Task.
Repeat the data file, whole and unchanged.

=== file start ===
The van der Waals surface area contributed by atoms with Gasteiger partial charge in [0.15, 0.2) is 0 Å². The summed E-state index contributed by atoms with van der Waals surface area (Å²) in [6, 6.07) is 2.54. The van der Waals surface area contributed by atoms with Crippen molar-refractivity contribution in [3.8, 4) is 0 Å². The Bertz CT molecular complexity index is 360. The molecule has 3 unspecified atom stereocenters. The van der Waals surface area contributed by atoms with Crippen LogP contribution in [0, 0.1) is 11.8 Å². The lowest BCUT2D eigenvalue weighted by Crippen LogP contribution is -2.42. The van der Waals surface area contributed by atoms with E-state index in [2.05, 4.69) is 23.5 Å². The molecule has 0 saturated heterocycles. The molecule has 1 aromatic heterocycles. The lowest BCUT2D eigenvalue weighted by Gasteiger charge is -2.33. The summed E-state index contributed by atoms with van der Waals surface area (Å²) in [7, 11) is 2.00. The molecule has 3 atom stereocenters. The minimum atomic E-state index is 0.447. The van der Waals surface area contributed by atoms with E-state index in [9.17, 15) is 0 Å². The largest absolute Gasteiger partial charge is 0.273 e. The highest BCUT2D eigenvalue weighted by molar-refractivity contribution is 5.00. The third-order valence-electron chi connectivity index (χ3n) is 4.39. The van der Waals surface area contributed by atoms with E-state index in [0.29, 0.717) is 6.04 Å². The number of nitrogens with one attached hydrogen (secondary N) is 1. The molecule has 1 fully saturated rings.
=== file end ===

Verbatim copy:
The van der Waals surface area contributed by atoms with Gasteiger partial charge in [0.15, 0.2) is 0 Å². The summed E-state index contributed by atoms with van der Waals surface area (Å²) in [6, 6.07) is 2.54. The van der Waals surface area contributed by atoms with Crippen molar-refractivity contribution in [3.8, 4) is 0 Å². The Bertz CT molecular complexity index is 360. The molecule has 3 unspecified atom stereocenters. The van der Waals surface area contributed by atoms with Crippen LogP contribution in [0, 0.1) is 11.8 Å². The lowest BCUT2D eigenvalue weighted by Crippen LogP contribution is -2.42. The van der Waals surface area contributed by atoms with E-state index in [2.05, 4.69) is 23.5 Å². The molecule has 0 saturated heterocycles. The molecule has 1 aromatic heterocycles. The lowest BCUT2D eigenvalue weighted by Gasteiger charge is -2.33. The summed E-state index contributed by atoms with van der Waals surface area (Å²) in [7, 11) is 2.00. The molecule has 3 atom stereocenters. The minimum atomic E-state index is 0.447. The van der Waals surface area contributed by atoms with E-state index in [9.17, 15) is 0 Å². The largest absolute Gasteiger partial charge is 0.273 e. The highest BCUT2D eigenvalue weighted by molar-refractivity contribution is 5.00. The third-order valence-electron chi connectivity index (χ3n) is 4.39. The van der Waals surface area contributed by atoms with E-state index in [0.29, 0.717) is 6.04 Å². The number of nitrogens with one attached hydrogen (secondary N) is 1. The molecule has 1 fully saturated rings.